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Environ Health Perspect. 2007 Apr;115(4):653-8. Epub 2007 Jan 9.

Unventilated indoor coal-fired stoves in Guizhou province, China: cellular and genetic damage in villagers exposed to arsenic in food and air.

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  • 1Department of Toxicology, School of Public Health, Guiyang Medical University, 9 Beijing Road, Guiyang City, 550004 Guizhou Province, People's Republic of China.



Inorganic arsenic (iAs) is a well-known human carcinogen recognized by the World Health Organization and the International Agency for Research on Cancer. Currently, most iAs studies in populations are concerned with drinking water and occupational arsenicosis. In Guizhou province, arsenicosis caused by the burning of coal in unventilated indoor stoves is an unusual type of exposure. Because the poisoning mechanism involved in arsenicosis is as yet unknown and no effective therapy exists, progress has been slow on the prevention and therapy of arsenicosis.


We examined the relationship between arsenic (As) exposure from the burning of coal in unventilated indoor stoves and genetic damage in humans, using cellular and molecular indices. We selected villagers from Jiaole township, Guizhou province, China, who had been exposed to milligram levels of As daily via food and air contaminated by the burning of As-containing coal in unventilated indoor stoves.


The As-exposed subjects from Jiaole were divided into four groups according to skin lesion symptoms: nonpatients, mild, intermediate, and severe arsenicosis. Another 53 villagers from a town 12 km from Jiaole were recruited as the external control group. In the four groups of exposed subjects, As concentrations in urine and hair were 76-145 microg/L and 5.4-7.9 microg/g, respectively. These values were higher than those in the external control group, which had As concentrations of 46 microg/L for urine and 1.6 microg/g for hair. We measured sister chromatid exchange and chromosomal aberrations to determine human chromosome damage, and for DNA damage, we measured DNA single-strand breaks and DNA-protein cross-links. All measurements were higher in the four exposed groups compared with the external control group. DNA repair was impaired by As exposure, as indicated by the mRNA of O-6-methylguanine-DNA methyltransferase (MGMT), X-ray repair complementing defective repair in Chinese hamster cells 1 (XRCC1), and, to a lesser extent, by the mismatch repair gene hMSH2 mRNA. The expression of mutant-type p53 increased with aggravation of arsenicosis symptoms, whereas the expression of p16-INK4(p16) decreased. p53 mutated at a frequency of 30-17% in the carcinoma (n = 10) and precarcinoma (n = 12) groups. No mutation was found in p16, although deletion was evident. Deletion rates were 8.7% (n = 23) and 38.9% (n = 18) in noncarcinoma and carcinoma groups, respectively.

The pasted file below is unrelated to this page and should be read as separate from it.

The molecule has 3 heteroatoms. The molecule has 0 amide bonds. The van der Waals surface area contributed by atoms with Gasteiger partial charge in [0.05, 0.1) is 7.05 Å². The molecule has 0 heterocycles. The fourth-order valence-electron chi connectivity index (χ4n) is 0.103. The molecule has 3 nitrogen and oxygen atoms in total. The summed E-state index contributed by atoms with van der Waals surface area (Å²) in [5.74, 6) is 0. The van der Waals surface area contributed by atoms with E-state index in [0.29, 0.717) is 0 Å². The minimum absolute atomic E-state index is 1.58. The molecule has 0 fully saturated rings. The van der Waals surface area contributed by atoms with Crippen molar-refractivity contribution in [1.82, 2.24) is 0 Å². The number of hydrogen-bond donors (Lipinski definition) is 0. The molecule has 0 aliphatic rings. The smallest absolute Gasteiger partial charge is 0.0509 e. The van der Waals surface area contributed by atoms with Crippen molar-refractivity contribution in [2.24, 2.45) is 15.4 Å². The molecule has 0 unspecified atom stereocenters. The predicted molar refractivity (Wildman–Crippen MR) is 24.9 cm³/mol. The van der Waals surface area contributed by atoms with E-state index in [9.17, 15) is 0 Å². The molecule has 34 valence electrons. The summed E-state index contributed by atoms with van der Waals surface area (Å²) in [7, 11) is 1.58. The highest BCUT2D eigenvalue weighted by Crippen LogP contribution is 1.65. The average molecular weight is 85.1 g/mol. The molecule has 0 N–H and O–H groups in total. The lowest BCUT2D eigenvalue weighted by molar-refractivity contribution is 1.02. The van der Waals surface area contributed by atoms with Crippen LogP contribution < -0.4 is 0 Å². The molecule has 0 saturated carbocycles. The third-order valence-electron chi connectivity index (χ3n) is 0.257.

The results showed that long-term As exposure may be associated with damage of chromosomes and DNA, gene mutations, gene deletions, and alterations of DNA synthesis and repair ability.

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